Victim advocate alleges OU Board of Regents broke Oklahoma law in secret meeting

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NORMAN, Okla. - There are questions about whether the University of Oklahoma's Board of Regents broke state law talking about the sexual misconduct investigation behind closed doors with a new member.

Regent nominee Gary Pierson was at last week's marathon meeting, not yet confirmed to his seat by the Oklahoma Senate.

Now, the alleged victims and their advocates believe there may have been a violation of the Open Meetings Act, and they've taken their concerns to the district attorney.

Pierson sat in on the six-hour secret meeting dubbed "pending personnel investigations" on the Board agenda, discussing the probe into whether former OU President David Boren and former Vice President Tripp Hall engaged in sexual misconduct with students.

"I am furthermore concerned that the university regents continue to perpetuate this culture by meeting in secret  concealing misconduct," victim advocate Sara Bana said.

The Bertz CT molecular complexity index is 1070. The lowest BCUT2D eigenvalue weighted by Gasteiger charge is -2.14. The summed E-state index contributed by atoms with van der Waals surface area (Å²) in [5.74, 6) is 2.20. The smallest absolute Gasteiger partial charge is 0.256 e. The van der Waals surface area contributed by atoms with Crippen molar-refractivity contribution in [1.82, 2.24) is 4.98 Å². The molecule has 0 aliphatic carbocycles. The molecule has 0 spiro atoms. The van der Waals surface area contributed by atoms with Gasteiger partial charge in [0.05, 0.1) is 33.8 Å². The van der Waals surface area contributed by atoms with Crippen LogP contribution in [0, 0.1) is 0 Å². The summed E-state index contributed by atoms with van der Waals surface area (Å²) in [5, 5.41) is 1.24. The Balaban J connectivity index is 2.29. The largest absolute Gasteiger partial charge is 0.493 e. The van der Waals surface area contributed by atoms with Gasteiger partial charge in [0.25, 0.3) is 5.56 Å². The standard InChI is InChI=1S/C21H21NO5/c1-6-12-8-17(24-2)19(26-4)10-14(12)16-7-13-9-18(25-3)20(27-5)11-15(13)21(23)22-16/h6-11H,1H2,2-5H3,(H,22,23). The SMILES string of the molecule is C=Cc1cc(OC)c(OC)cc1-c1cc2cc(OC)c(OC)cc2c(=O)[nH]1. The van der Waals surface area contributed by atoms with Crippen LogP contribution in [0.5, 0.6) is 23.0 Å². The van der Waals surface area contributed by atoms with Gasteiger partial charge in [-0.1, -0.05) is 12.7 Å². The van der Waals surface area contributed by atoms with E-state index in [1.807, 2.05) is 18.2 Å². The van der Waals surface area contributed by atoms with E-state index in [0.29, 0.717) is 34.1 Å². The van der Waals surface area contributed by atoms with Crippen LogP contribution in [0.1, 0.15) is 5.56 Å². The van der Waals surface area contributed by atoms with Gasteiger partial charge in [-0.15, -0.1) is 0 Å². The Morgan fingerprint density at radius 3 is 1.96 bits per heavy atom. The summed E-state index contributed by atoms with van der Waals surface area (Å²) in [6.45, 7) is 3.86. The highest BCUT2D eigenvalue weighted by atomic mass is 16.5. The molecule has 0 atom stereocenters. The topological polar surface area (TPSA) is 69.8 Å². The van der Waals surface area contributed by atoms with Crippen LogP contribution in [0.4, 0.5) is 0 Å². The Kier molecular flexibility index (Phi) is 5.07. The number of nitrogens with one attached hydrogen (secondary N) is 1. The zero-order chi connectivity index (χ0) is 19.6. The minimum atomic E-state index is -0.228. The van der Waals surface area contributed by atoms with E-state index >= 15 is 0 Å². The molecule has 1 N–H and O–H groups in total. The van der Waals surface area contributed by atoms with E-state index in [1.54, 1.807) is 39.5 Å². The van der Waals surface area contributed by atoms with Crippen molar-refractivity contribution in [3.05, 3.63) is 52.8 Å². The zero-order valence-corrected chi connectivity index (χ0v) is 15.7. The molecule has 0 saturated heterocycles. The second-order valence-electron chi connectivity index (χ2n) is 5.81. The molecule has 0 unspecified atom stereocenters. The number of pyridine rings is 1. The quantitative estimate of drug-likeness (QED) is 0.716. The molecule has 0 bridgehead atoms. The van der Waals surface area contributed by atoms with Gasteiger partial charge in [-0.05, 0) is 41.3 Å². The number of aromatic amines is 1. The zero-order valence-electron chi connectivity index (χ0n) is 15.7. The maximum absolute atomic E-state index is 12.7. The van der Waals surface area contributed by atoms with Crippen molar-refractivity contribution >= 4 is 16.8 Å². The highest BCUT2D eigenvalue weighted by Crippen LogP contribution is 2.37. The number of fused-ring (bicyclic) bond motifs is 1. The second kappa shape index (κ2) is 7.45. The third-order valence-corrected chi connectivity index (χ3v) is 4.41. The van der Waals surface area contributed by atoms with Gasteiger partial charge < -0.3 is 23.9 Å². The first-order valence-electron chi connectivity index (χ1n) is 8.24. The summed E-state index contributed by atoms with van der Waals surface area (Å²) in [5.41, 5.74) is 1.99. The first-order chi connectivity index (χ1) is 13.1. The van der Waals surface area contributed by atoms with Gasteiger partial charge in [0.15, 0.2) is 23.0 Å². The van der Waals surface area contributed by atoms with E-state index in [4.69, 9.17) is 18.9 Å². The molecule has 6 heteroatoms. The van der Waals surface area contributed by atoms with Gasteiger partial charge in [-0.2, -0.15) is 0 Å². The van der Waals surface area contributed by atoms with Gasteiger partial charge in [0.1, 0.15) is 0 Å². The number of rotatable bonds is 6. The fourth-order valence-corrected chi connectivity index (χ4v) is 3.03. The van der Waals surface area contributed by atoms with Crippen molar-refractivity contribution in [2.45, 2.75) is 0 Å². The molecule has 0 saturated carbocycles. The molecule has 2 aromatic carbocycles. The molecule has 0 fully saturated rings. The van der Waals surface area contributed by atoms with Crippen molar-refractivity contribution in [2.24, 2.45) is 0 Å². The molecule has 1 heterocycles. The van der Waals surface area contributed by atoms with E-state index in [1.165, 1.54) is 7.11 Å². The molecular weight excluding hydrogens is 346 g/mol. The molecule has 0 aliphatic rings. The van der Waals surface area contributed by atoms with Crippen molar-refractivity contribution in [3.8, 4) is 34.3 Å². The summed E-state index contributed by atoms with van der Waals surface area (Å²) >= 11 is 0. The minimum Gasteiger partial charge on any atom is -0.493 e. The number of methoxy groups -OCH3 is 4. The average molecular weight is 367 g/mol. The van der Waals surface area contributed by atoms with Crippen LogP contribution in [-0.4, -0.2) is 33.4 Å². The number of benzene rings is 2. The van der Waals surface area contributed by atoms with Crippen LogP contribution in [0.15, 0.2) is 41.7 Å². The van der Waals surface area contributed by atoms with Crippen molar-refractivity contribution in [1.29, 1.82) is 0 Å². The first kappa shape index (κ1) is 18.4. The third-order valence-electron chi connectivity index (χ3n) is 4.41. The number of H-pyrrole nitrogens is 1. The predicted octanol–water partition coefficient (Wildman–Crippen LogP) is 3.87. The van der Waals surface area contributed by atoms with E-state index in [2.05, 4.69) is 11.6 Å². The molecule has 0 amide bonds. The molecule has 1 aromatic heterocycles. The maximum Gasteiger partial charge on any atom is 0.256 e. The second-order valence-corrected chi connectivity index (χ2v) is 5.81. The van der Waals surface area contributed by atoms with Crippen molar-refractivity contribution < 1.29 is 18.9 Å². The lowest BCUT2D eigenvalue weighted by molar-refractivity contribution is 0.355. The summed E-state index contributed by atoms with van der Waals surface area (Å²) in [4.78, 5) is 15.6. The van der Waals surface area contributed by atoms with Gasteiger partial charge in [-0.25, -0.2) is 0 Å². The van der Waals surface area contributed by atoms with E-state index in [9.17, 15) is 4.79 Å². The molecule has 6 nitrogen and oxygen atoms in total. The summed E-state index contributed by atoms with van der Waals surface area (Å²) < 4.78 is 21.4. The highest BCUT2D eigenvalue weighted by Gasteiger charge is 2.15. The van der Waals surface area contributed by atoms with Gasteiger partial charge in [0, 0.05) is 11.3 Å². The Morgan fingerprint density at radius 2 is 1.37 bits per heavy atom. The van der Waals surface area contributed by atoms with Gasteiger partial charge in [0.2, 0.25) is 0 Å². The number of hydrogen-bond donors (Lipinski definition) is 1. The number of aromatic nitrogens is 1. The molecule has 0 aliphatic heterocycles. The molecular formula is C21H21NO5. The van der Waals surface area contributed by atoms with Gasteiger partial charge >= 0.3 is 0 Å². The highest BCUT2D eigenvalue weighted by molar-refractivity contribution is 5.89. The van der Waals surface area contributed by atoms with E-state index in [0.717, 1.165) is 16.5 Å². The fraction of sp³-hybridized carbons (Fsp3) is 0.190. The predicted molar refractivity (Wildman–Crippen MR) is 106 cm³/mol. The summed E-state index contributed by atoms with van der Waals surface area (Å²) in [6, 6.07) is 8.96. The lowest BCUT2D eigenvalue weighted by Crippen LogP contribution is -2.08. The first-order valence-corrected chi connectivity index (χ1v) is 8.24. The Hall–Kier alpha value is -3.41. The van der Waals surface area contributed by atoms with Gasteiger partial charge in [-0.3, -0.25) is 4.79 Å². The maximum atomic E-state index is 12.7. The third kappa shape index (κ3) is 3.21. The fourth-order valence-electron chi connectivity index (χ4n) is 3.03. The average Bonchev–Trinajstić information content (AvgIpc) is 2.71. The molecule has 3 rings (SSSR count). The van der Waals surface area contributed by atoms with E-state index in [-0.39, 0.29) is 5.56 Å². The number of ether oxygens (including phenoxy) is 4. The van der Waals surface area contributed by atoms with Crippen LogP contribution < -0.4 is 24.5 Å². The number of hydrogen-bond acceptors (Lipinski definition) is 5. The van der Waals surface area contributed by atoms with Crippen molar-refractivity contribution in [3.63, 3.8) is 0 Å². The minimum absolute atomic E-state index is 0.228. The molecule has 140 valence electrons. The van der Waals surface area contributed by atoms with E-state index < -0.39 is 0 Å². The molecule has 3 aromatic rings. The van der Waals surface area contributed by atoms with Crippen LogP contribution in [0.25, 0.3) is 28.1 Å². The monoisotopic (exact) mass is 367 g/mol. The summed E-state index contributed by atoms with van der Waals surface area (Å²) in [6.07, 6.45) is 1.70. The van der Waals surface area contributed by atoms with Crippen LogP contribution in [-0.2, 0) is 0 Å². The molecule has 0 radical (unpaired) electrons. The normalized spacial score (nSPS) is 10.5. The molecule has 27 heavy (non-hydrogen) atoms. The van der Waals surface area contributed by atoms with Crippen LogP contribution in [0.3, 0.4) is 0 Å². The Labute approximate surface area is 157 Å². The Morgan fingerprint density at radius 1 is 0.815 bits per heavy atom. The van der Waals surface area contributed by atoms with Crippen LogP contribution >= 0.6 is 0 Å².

Bana has written a letter to OU's general counsel alleging the regents broke the Oklahoma Open Meetings Act by letting Pierson sit in on confidential matters.

That's because he has not yet been confirmed by the Senate.

Bana has also shared her concerns with District Attorney David Prater.

Former OU students Jess Eddy and Levi Hilliard are at the center of the investigation.

Both have hired lawyers.

The OSBI is still investigating.

Prater confirmed to News 4 Friday that he's been informed about the alleged Open Meetings violation, and he's talking with the advocate's attorney.

Violation of the Open Meetings Act is a misdemeanor.

A civil suit is also a legal avenue under state law.

News 4 confirmed Friday that Eddy and Hilliard have not been subpoenaed by the grand jury.

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